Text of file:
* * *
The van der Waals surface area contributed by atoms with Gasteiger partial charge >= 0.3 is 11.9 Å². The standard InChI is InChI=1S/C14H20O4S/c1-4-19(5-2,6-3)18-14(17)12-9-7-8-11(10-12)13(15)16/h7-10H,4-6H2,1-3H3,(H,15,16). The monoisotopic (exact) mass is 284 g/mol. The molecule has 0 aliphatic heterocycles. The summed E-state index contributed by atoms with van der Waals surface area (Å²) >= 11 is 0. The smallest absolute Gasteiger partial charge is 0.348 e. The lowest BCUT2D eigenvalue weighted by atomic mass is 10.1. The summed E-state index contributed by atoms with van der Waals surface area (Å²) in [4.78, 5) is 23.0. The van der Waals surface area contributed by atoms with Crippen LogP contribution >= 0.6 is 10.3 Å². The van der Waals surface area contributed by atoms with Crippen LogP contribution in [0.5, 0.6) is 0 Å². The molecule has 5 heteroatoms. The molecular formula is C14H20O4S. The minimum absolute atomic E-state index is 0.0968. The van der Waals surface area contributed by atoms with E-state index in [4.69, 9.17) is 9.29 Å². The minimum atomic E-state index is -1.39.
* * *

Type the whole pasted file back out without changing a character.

The van der Waals surface area contributed by atoms with Gasteiger partial charge >= 0.3 is 11.9 Å². The standard InChI is InChI=1S/C14H20O4S/c1-4-19(5-2,6-3)18-14(17)12-9-7-8-11(10-12)13(15)16/h7-10H,4-6H2,1-3H3,(H,15,16). The monoisotopic (exact) mass is 284 g/mol. The molecule has 0 aliphatic heterocycles. The summed E-state index contributed by atoms with van der Waals surface area (Å²) >= 11 is 0. The smallest absolute Gasteiger partial charge is 0.348 e. The lowest BCUT2D eigenvalue weighted by atomic mass is 10.1. The summed E-state index contributed by atoms with van der Waals surface area (Å²) in [4.78, 5) is 23.0. The van der Waals surface area contributed by atoms with Crippen LogP contribution >= 0.6 is 10.3 Å². The van der Waals surface area contributed by atoms with Crippen LogP contribution in [0.5, 0.6) is 0 Å². The molecule has 5 heteroatoms. The molecular formula is C14H20O4S. The minimum absolute atomic E-state index is 0.0968. The van der Waals surface area contributed by atoms with E-state index in [4.69, 9.17) is 9.29 Å². The minimum atomic E-state index is -1.39.